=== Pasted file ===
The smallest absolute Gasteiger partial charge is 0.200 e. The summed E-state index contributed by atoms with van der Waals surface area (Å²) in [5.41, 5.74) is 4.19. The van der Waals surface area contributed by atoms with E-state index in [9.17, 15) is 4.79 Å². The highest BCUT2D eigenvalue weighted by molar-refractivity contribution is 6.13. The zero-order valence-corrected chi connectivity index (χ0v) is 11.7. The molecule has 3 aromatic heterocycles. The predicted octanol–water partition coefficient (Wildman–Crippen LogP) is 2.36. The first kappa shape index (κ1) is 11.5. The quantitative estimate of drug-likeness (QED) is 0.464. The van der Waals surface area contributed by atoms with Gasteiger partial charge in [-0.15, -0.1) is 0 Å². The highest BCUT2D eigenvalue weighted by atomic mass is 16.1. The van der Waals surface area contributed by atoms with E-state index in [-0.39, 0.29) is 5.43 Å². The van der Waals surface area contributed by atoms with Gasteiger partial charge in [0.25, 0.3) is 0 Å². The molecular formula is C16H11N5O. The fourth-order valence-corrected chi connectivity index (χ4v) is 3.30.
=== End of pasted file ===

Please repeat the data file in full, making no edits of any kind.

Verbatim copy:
The smallest absolute Gasteiger partial charge is 0.200 e. The summed E-state index contributed by atoms with van der Waals surface area (Å²) in [5.41, 5.74) is 4.19. The van der Waals surface area contributed by atoms with E-state index in [9.17, 15) is 4.79 Å². The highest BCUT2D eigenvalue weighted by molar-refractivity contribution is 6.13. The zero-order valence-corrected chi connectivity index (χ0v) is 11.7. The molecule has 3 aromatic heterocycles. The predicted octanol–water partition coefficient (Wildman–Crippen LogP) is 2.36. The first kappa shape index (κ1) is 11.5. The quantitative estimate of drug-likeness (QED) is 0.464. The van der Waals surface area contributed by atoms with Gasteiger partial charge in [-0.15, -0.1) is 0 Å². The highest BCUT2D eigenvalue weighted by atomic mass is 16.1. The van der Waals surface area contributed by atoms with E-state index in [-0.39, 0.29) is 5.43 Å². The van der Waals surface area contributed by atoms with Gasteiger partial charge in [0.25, 0.3) is 0 Å². The molecular formula is C16H11N5O. The fourth-order valence-corrected chi connectivity index (χ4v) is 3.30.